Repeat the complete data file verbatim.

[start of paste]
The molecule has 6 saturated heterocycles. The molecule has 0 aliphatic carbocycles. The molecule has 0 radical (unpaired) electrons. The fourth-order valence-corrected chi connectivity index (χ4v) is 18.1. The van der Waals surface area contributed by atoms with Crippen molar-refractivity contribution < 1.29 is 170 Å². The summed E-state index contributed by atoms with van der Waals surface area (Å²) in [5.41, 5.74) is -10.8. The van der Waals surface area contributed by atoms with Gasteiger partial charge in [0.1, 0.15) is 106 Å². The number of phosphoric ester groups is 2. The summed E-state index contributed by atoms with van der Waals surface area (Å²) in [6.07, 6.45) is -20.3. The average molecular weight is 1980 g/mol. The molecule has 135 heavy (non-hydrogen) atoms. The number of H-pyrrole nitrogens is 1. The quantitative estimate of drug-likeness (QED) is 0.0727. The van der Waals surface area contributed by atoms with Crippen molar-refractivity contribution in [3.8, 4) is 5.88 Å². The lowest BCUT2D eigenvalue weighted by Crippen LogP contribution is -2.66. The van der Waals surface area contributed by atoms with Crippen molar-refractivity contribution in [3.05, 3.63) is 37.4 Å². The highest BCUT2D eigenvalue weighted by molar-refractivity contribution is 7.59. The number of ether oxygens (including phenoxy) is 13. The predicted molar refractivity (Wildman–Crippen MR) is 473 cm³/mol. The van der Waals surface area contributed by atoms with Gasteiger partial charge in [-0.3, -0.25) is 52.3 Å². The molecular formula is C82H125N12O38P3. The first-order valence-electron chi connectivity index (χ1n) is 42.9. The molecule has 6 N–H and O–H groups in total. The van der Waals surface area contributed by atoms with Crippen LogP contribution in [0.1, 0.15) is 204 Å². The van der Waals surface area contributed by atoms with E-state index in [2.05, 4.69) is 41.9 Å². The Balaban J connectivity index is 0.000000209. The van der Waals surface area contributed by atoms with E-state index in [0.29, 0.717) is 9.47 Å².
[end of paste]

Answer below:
The molecule has 6 saturated heterocycles. The molecule has 0 aliphatic carbocycles. The molecule has 0 radical (unpaired) electrons. The fourth-order valence-corrected chi connectivity index (χ4v) is 18.1. The van der Waals surface area contributed by atoms with Crippen molar-refractivity contribution < 1.29 is 170 Å². The summed E-state index contributed by atoms with van der Waals surface area (Å²) in [5.41, 5.74) is -10.8. The van der Waals surface area contributed by atoms with Gasteiger partial charge in [0.1, 0.15) is 106 Å². The number of phosphoric ester groups is 2. The summed E-state index contributed by atoms with van der Waals surface area (Å²) in [6.07, 6.45) is -20.3. The average molecular weight is 1980 g/mol. The molecule has 135 heavy (non-hydrogen) atoms. The number of H-pyrrole nitrogens is 1. The quantitative estimate of drug-likeness (QED) is 0.0727. The van der Waals surface area contributed by atoms with Crippen molar-refractivity contribution in [3.8, 4) is 5.88 Å². The lowest BCUT2D eigenvalue weighted by Crippen LogP contribution is -2.66. The van der Waals surface area contributed by atoms with Crippen molar-refractivity contribution in [3.05, 3.63) is 37.4 Å². The highest BCUT2D eigenvalue weighted by molar-refractivity contribution is 7.59. The number of ether oxygens (including phenoxy) is 13. The predicted molar refractivity (Wildman–Crippen MR) is 473 cm³/mol. The van der Waals surface area contributed by atoms with Gasteiger partial charge in [-0.3, -0.25) is 52.3 Å². The molecular formula is C82H125N12O38P3. The first-order valence-electron chi connectivity index (χ1n) is 42.9. The molecule has 6 N–H and O–H groups in total. The van der Waals surface area contributed by atoms with Crippen LogP contribution in [0.1, 0.15) is 204 Å². The van der Waals surface area contributed by atoms with E-state index in [2.05, 4.69) is 41.9 Å². The Balaban J connectivity index is 0.000000209. The van der Waals surface area contributed by atoms with E-state index in [0.29, 0.717) is 9.47 Å².